Snyder
bricks

These two bricks were obtained in May 2012 from the remains of the Don School and its associated teacherage, in the Rural Municipality of Mossey River. The top brick, stamped “Snyder”, came from the school’s chimney. The bottom brick, stamped “A S Co” (A. Snyder & Company), came from the teacherage ’s chimney. Each brick has a single frog and a medium yellow colour.

Sidney bricks

The Sidney Brickworks, located immediately west of the village of Sidney in the RM of North Norfolk, produced distinctive red bricks in the early 20th century. A single frog contains the imprint “Sidney”.

Unidentified
bricks

This brick was obtained in May 2012 from the crumbling west wall of Eldon School, a brick-veneered, one-room schoolhouse in the Rural Municipality of Gilbert Plains. It has a single frog and is a light yellow colour, although the above photo makes it appear slightly reddish.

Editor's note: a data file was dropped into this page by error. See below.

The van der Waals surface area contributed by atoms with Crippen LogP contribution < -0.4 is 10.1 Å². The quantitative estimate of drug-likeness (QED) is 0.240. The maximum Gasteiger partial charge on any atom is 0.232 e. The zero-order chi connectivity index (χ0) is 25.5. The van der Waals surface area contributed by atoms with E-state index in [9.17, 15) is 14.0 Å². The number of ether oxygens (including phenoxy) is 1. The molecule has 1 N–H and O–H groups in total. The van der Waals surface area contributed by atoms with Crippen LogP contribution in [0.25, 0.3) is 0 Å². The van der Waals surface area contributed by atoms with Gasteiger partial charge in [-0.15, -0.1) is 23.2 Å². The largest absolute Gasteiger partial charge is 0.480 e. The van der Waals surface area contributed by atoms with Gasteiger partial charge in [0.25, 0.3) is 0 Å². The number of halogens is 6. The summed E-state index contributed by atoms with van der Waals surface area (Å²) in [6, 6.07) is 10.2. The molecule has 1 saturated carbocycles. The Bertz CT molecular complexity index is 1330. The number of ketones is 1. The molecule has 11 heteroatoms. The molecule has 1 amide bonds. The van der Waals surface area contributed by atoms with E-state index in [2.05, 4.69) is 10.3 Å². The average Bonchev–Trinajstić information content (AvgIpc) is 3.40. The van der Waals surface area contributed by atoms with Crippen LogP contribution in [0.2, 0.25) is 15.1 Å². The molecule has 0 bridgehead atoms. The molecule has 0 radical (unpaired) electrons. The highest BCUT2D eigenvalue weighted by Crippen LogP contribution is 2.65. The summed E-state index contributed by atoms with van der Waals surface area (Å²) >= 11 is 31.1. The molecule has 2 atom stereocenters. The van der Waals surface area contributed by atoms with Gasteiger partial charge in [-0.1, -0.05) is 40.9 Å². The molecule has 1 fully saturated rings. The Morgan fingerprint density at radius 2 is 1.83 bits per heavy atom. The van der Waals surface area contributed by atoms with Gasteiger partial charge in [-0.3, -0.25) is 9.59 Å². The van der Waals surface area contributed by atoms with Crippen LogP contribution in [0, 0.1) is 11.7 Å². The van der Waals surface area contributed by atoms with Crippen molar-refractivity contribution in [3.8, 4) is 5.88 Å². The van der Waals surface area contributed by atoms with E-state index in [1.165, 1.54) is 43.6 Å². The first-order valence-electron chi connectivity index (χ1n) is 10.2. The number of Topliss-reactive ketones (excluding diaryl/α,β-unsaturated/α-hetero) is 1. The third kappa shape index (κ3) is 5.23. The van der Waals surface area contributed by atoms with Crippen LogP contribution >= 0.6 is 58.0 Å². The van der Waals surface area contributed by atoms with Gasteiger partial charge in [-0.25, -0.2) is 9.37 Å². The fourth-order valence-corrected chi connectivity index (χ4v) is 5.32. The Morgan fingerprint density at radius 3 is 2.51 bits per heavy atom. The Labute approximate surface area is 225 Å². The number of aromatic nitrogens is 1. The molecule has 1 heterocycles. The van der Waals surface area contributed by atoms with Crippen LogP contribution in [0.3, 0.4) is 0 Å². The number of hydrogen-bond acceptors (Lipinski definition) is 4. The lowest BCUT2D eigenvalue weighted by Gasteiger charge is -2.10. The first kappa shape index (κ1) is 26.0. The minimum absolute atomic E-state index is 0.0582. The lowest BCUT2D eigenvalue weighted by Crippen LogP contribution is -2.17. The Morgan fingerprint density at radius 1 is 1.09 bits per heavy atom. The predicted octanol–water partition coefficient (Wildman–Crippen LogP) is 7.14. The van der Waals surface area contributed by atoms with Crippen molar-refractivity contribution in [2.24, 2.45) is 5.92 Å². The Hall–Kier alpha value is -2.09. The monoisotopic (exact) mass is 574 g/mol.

Wardrop bricks

Wardrop

Wardrop

These single-frog bricks were recovered from the former site of the Wardrop Brickworks near Whitemouth. The imprint “D M W” presumably refers to David M. Wardrop. The facility was later operated by the Alsips of Winnipeg.

Concrete Blocks

For a few years in the early 20th century, buildings around southern Manitoba were built with locally-cast concrete blocks. Much larger than bricks, these distinctive blocks could measure up to 30 to 32 inches long, 9 to 10 inches tall, and around 3 inches thick. The blocks were hollow, and were typically flat on the interior face but variously patterned on the exterior face. The blocks were made using locally quarried clay by Frank Thomson at Austin (RM of North Norfolk), David Wright at Emerson, L. C. McIntosh in the RM of Winchester, William J. McKinney in the RM of Morton, Maurice Boughton at Arden (RM of Lansdowne), and possibly others. The idea was that concrete blocks could be made with limited infrastructural investment because they did not require high-temperature firing like bricks. For reasons unknown, widespread construction use of the blocks ended around 1910.

Concrete block manufacturing on the farm of William J. McKinney (1904)